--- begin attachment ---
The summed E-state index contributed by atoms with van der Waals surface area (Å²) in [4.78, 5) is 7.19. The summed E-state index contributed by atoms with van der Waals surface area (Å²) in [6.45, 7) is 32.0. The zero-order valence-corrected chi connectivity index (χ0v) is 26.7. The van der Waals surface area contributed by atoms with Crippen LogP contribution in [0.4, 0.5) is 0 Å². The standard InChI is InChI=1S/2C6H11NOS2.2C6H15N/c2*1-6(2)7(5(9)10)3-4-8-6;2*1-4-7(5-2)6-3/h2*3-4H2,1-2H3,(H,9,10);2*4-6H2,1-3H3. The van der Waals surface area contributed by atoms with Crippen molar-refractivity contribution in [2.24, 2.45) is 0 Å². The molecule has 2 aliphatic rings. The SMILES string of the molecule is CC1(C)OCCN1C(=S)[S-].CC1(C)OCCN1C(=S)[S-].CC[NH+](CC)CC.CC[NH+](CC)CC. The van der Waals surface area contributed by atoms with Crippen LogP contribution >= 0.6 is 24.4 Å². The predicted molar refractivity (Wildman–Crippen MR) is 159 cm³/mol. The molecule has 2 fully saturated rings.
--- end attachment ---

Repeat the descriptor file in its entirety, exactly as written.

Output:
The summed E-state index contributed by atoms with van der Waals surface area (Å²) in [4.78, 5) is 7.19. The summed E-state index contributed by atoms with van der Waals surface area (Å²) in [6.45, 7) is 32.0. The zero-order valence-corrected chi connectivity index (χ0v) is 26.7. The van der Waals surface area contributed by atoms with Crippen LogP contribution in [0.4, 0.5) is 0 Å². The standard InChI is InChI=1S/2C6H11NOS2.2C6H15N/c2*1-6(2)7(5(9)10)3-4-8-6;2*1-4-7(5-2)6-3/h2*3-4H2,1-2H3,(H,9,10);2*4-6H2,1-3H3. The van der Waals surface area contributed by atoms with Crippen molar-refractivity contribution in [2.24, 2.45) is 0 Å². The molecule has 2 aliphatic rings. The SMILES string of the molecule is CC1(C)OCCN1C(=S)[S-].CC1(C)OCCN1C(=S)[S-].CC[NH+](CC)CC.CC[NH+](CC)CC. The van der Waals surface area contributed by atoms with Crippen LogP contribution >= 0.6 is 24.4 Å². The predicted molar refractivity (Wildman–Crippen MR) is 159 cm³/mol. The molecule has 2 fully saturated rings.